Thus, in examining the propriety of a motion for summary judgment, the court must first determine whether there is a genuine issue as to any material fact. *fn2" Summary judgment may not be used to deprive a litigant of a full trial of genuine fact issues but may be granted where there are no disputed issues of material fact. If there is a genuine issue as to any material fact, the motion for summary judgment will not be granted. Ettinger v. Johnson, 556 F.2d 692, 696 (3d Cir. 1977); Fairbanks, Morse & Co. v. Consolidated Fisheries Co., 190 F.2d 817, 824 (3d Cir. 1951); Toebelman v. Missouri-Kansas Pipe Line Co., 130 F.2d 1016, 1018 (3d Cir. 1942). In considering a summary judgment motion, all doubts as to the existence of material facts should be resolved against the movant. Hicks v. ABT Associates, Inc., 572 F.2d 960, 967 (3d Cir. 1978); Abdallah v. Caribbean Security Agency, 557 F.2d 61, 63 (3d Cir. 1977); Scott v. Plante, 532 F.2d 939, 945 (3d Cir. 1976). In addition, Fed.R.Civ.P. 56(e) provides in relevant part:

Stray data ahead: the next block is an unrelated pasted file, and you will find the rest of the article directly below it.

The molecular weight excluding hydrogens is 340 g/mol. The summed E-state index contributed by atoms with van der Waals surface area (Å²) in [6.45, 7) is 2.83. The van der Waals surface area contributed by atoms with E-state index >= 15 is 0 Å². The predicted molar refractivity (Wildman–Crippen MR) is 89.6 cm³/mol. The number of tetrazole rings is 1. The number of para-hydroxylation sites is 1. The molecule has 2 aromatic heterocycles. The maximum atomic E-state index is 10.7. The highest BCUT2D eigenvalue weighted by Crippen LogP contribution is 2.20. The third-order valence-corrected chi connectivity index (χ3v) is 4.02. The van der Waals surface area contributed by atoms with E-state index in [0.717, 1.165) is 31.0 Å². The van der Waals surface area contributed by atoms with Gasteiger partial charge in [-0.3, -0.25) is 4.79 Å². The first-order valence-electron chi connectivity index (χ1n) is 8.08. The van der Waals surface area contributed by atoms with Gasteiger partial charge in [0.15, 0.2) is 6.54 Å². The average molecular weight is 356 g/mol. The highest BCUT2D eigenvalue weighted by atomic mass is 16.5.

When a motion for summary judgment is made and supported as provided in this rule, an adverse party may not rest upon the mere allegations or denials of his pleading, but his response, by affidavits or as otherwise provided in this rule, must set forth specific facts showing that there is a genuine issue for trial.

 General Electric Co. v. Hol-Gar Manufacturing Corp., 431 F. Supp. 881, 884 (E.D.Pa.1977), Aff'd, 573 F.2d 1301 (3d Cir. 1978). If the opposing party does not so respond, summary judgment may appropriately be granted. First National Bank v. Cities Service, 391 U.S. 253, 288, 88 S. Ct. 1575, 20 L. Ed. 2d 569 (1968); Proctor v. State Farm Mutual Automobile Insurance Co., 182 U.S.App.D.C. 264, 277, 561 F.2d 262, 275 (1977).

  The Court, having reviewed the depositions and the loan documents which have been filed of record in this case, and having resolved all doubts concerning facts against the movant (defendant), finds that there is no genuine issue as to any material fact in this case.